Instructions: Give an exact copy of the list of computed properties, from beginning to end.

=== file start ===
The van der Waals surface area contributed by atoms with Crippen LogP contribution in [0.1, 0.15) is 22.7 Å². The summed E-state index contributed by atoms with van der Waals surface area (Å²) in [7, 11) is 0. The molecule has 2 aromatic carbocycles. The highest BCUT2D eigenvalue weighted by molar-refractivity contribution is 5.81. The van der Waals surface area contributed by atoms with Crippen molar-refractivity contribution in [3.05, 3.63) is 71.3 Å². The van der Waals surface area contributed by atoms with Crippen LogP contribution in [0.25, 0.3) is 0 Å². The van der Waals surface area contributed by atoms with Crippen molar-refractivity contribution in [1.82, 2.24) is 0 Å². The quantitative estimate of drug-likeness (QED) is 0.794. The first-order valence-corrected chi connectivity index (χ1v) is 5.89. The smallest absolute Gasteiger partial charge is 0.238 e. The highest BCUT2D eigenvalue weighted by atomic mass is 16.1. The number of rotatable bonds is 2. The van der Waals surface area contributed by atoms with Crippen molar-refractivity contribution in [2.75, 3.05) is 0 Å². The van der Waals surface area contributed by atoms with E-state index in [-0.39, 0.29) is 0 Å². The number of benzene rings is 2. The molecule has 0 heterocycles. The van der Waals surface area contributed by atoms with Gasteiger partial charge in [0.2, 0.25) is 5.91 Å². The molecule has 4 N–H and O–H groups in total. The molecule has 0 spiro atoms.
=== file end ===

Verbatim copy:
The van der Waals surface area contributed by atoms with Crippen LogP contribution in [0.1, 0.15) is 22.7 Å². The summed E-state index contributed by atoms with van der Waals surface area (Å²) in [7, 11) is 0. The molecule has 2 aromatic carbocycles. The highest BCUT2D eigenvalue weighted by molar-refractivity contribution is 5.81. The van der Waals surface area contributed by atoms with Crippen molar-refractivity contribution in [3.05, 3.63) is 71.3 Å². The van der Waals surface area contributed by atoms with Crippen LogP contribution in [0.25, 0.3) is 0 Å². The van der Waals surface area contributed by atoms with Crippen molar-refractivity contribution in [1.82, 2.24) is 0 Å². The quantitative estimate of drug-likeness (QED) is 0.794. The first-order valence-corrected chi connectivity index (χ1v) is 5.89. The smallest absolute Gasteiger partial charge is 0.238 e. The highest BCUT2D eigenvalue weighted by atomic mass is 16.1. The number of rotatable bonds is 2. The van der Waals surface area contributed by atoms with Crippen molar-refractivity contribution in [2.75, 3.05) is 0 Å². The van der Waals surface area contributed by atoms with E-state index in [-0.39, 0.29) is 0 Å². The number of benzene rings is 2. The molecule has 0 heterocycles. The van der Waals surface area contributed by atoms with Gasteiger partial charge in [0.2, 0.25) is 5.91 Å². The molecule has 4 N–H and O–H groups in total. The molecule has 0 spiro atoms.